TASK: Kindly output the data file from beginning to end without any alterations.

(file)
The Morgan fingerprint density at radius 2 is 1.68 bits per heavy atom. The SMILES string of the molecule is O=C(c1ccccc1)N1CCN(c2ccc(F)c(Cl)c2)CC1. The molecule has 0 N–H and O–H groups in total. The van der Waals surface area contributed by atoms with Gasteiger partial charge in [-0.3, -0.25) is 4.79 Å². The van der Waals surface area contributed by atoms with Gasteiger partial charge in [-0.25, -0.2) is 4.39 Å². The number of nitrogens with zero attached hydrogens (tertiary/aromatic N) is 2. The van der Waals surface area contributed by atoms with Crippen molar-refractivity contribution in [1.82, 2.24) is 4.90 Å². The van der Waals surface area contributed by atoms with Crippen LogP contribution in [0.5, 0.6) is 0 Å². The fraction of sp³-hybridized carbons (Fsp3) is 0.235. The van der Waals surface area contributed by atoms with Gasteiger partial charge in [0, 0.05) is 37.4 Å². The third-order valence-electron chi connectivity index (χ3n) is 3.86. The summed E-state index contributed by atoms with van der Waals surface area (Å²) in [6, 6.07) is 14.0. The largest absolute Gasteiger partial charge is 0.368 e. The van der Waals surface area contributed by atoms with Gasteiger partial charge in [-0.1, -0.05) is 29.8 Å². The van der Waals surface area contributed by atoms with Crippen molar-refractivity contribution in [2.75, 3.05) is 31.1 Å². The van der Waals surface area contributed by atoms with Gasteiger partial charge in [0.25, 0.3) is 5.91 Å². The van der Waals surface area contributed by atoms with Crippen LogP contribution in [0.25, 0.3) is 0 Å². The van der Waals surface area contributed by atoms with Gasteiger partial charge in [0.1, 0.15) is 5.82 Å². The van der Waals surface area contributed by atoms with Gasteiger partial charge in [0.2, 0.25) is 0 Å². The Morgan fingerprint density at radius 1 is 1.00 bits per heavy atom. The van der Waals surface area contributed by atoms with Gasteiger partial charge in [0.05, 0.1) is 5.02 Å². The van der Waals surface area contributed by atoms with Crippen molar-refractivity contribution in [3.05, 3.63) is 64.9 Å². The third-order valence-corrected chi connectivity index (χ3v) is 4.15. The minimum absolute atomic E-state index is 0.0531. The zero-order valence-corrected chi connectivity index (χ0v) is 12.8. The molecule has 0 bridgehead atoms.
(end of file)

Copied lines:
The Morgan fingerprint density at radius 2 is 1.68 bits per heavy atom. The SMILES string of the molecule is O=C(c1ccccc1)N1CCN(c2ccc(F)c(Cl)c2)CC1. The molecule has 0 N–H and O–H groups in total. The van der Waals surface area contributed by atoms with Gasteiger partial charge in [-0.3, -0.25) is 4.79 Å². The van der Waals surface area contributed by atoms with Gasteiger partial charge in [-0.25, -0.2) is 4.39 Å². The number of nitrogens with zero attached hydrogens (tertiary/aromatic N) is 2. The van der Waals surface area contributed by atoms with Crippen molar-refractivity contribution in [1.82, 2.24) is 4.90 Å². The van der Waals surface area contributed by atoms with Crippen LogP contribution in [0.5, 0.6) is 0 Å². The fraction of sp³-hybridized carbons (Fsp3) is 0.235. The van der Waals surface area contributed by atoms with Gasteiger partial charge in [0, 0.05) is 37.4 Å². The third-order valence-electron chi connectivity index (χ3n) is 3.86. The summed E-state index contributed by atoms with van der Waals surface area (Å²) in [6, 6.07) is 14.0. The largest absolute Gasteiger partial charge is 0.368 e. The van der Waals surface area contributed by atoms with Gasteiger partial charge in [-0.1, -0.05) is 29.8 Å². The van der Waals surface area contributed by atoms with Crippen molar-refractivity contribution in [2.75, 3.05) is 31.1 Å². The van der Waals surface area contributed by atoms with Gasteiger partial charge in [0.25, 0.3) is 5.91 Å². The van der Waals surface area contributed by atoms with Crippen LogP contribution in [0.25, 0.3) is 0 Å². The van der Waals surface area contributed by atoms with Gasteiger partial charge in [0.1, 0.15) is 5.82 Å². The van der Waals surface area contributed by atoms with Gasteiger partial charge in [0.2, 0.25) is 0 Å². The Morgan fingerprint density at radius 1 is 1.00 bits per heavy atom. The van der Waals surface area contributed by atoms with Gasteiger partial charge in [0.05, 0.1) is 5.02 Å². The van der Waals surface area contributed by atoms with Crippen molar-refractivity contribution in [3.05, 3.63) is 64.9 Å². The third-order valence-corrected chi connectivity index (χ3v) is 4.15. The minimum absolute atomic E-state index is 0.0531. The zero-order valence-corrected chi connectivity index (χ0v) is 12.8. The molecule has 0 bridgehead atoms.